Here’s what Summers said: The Fed’s job, most of the time, is pretty simple. Its main job is to set the federal funds interest rate, which ripples out and raises or lowers other rates on everything from mortgages to credit cards to business loans; economists and journalists tend to refer to the Fed as raising or lowering “the interest rate” rather than just the funds rate to reflect its wider influence on the whole economy. If the Fed wants to know what interest rate we should have at a given time, it can just plug the unemployment rate and the inflation rate* into an equation, which will spit out what the fed funds rate should be. Couldn’t be easier. The problem is that when inflation is low and unemployment is high, the interest rate that equation spits out is sometimes negative.

And the Fed can’t have negative interest rates; that’d mean peoples’ bank accounts would start losing dollars over time. If that were to happen, everyone would just start doing transactions in cash, which doesn’t decay like that over time. So what the Fed can do — and does do — is promise to keep interest rates at 0 for a very long time.

The hope is that doing that has similar effects to having negative rates, and will get the economy back to normal, where we can have positive rates again. But that approach only works if, when times are good, the interest rate we want is positive. For most of history to date, that’s been true. But Summers argues that it could be that the rate we want is negative. If that’s true, then keeping rates at zero indefinitely won’t get us where we need to be. We need to take much more drastic action.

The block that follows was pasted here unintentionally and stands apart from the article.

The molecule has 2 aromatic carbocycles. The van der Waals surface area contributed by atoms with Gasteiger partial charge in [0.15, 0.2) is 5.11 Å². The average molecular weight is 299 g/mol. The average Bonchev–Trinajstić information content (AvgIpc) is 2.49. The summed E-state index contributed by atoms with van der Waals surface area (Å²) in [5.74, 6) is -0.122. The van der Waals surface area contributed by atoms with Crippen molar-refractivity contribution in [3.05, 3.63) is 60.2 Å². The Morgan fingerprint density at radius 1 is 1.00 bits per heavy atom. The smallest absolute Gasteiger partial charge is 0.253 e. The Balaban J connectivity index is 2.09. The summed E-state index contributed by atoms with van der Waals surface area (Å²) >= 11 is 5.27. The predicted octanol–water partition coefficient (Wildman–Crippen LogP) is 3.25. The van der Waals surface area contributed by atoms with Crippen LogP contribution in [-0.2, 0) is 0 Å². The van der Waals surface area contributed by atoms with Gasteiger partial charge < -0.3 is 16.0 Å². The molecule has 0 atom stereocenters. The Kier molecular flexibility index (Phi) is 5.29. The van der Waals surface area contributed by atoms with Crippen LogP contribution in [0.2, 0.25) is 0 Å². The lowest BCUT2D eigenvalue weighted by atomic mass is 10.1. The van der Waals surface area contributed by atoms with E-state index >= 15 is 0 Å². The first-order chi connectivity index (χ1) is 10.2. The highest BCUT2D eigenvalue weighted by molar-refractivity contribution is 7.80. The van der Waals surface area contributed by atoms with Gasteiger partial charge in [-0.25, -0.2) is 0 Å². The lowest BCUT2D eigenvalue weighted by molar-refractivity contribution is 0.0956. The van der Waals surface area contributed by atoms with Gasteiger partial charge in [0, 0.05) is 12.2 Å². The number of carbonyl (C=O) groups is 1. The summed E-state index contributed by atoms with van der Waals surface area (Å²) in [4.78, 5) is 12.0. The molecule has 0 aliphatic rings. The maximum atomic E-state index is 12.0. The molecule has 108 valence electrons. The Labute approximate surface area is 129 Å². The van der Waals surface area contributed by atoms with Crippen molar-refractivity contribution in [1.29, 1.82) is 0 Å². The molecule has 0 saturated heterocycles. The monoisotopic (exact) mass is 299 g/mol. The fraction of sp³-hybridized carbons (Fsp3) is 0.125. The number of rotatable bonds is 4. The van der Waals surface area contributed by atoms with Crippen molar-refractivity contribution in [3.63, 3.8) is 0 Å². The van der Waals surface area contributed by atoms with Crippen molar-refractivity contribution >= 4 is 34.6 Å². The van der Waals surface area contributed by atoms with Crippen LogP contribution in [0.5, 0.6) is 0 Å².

Sunday, December 1, 2013

Musings for a Sunday in Late Autumn

It's December first in Brooklyn/Steam still rattling the pipes/Leaves just a memory, like Santa in the Macy's
Thanksgiving Day Parade/But wait, rosebuds still red as spring on the bush out back/Of course! It's December  1st in Brooklyn...
--Anthony Napoli
Deep in the Heart of Brooklyn 

December roses in Flatbush

Current Reading

  • Midnight Rising: John Brown and the Raid that Sparked the Civil War- Tony Horwitz
  • A Sultan in Palermo - Tariq Ali
  • Hitch-22: A Memoir - Christopher Hitchens
  • Negropedia- Patrice Evans
  • Dead Funny: Humor in Nazi Germany - Rudolph Herzog
  • Exile on Main Street - Robert Greenfield
  • Among the Truthers - A Journey Among America's Growing Conspiracist Underworld - Jonathan Kay
  • Paradise Lost - John Milton
  • What Is Your Dangerous Idea? Thinking the Unthinkable - John Brockman
  • Notes from the Edge Times - Daniel Pinchbeck
  • Fringe-ology: How I Can't Explain Away the Unexplainable- Steve Volk
  • Un Juif pour l'exemple (translated as A Jew Must Die )- Jacques Cheesex
  • The God Delusion - Richard Dawkins
  • Pale King - David Foster Wallce
  • David Bowie: Starman bio - Paul Trynka
  • Tobacco Stained Mountain Goat - Andrez Bergen
  • The Future of Nostalgia -Svetlana Boym
  • Living in the End Times - Slavoj ZIzek
  • FIrst as Tragedy Next as Farce - Slavoj Zizek
  • How to Survive a Robot Uprising - Daniel Wilson
  • Where is My Jet Pack? -Daniel Wilson
  • Day of the Oprichniks - Vladimir Sorokin
  • Ice Trilogy - Vladimir Sorokin
  • First Civilizations
  • Oscar Wilde -Andre Maurois
  • The Beats - Harvey Pekar, et al
  • SDS - Harvey Pekar, et al
  • The Unfinished Animal - Theodore Roszak
  • Friends of Eddy Coyle
  • Brooklands -Emily Barton
  • Abraham Lincoln - Vampire Hunter - Seth Grahme-Smith - Entertaining and historical
  • Dictionary of the Khazars - Pavic
  • Sloth-Gilbert Hernandez
  • War and Peace- Leo Tolstoy
  • Charles Addams: An Evilution
  • Life in Ancient Greece
  • Time - Eva Hoffmann
  • Violence - S. Zizek
  • Luba - a graphic novel by Gilbert Hernandez
  • Life in Ancient Egypt
  • Great Apes - Will Self - riveting and disturbing